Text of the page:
Graft and Grow

By Chère Reade-Edwards

Using the horticultural process of grafting – grow plants from foods in your kitchen then ‘graft’ one to another! 

Don’t forget to submit photos of your plants at all stages or post online and tag @natsatclub



Grafting: Tomato plants

Grafting is a horticultural process of combining the root system of one plant (rootstock) with the scion (young shoot) of another plant of the same species. This has been practiced for centuries with a variety of plants such as, trees, shrubs and vines.

Grafting is usually used to combine a desired rootstock, (for example, one which is resistant to certain fungi found in soil) with desired fruit, vegetables and/or flowers (for example, extra-large flowers or seedless fruit).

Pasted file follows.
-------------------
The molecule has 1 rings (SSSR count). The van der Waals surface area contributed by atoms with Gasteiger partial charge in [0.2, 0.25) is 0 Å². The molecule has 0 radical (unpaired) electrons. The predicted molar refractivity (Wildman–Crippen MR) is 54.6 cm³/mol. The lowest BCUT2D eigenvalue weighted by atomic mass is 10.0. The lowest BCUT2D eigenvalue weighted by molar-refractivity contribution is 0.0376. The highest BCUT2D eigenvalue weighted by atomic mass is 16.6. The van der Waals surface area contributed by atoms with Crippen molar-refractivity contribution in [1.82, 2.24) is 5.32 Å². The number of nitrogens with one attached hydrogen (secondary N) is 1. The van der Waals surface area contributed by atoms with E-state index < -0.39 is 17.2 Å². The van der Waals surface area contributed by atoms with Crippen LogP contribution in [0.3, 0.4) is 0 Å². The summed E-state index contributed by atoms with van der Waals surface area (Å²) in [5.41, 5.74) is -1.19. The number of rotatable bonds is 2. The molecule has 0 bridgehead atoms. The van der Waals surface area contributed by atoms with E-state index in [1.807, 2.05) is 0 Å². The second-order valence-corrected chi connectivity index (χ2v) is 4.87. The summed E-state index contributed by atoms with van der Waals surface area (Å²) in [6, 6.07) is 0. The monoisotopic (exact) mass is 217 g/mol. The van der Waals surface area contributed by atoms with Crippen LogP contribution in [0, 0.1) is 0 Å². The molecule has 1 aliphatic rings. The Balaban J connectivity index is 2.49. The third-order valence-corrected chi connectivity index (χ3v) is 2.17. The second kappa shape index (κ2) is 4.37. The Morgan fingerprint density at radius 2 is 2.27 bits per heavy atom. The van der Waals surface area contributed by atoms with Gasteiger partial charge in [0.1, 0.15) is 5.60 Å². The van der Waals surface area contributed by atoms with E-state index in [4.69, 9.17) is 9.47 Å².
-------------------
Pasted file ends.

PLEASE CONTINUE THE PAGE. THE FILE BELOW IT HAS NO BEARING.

Please note: We refer to tomato plants as our example. This method of grafting can be conducted on many plants. Examples of other plants are:

  • Sweet peppers
  • Chilli peppers
  • Aubergines/Egg plants
  • Cucumbers

Use whichever you prefer and/or can find


Materials needed

  • Seeds, seedlings or young tomato plants (you can collect seeds from your tomatoes at home!)
  • Soil
  • Shallow/small container(s)
  • Opaque plastic and/or opaque plastic bags
  • Supports and/or construction material for frame building or supporting the bag(s)
  • Sharp blade such as a precision blade, retractable knife or Stanley knife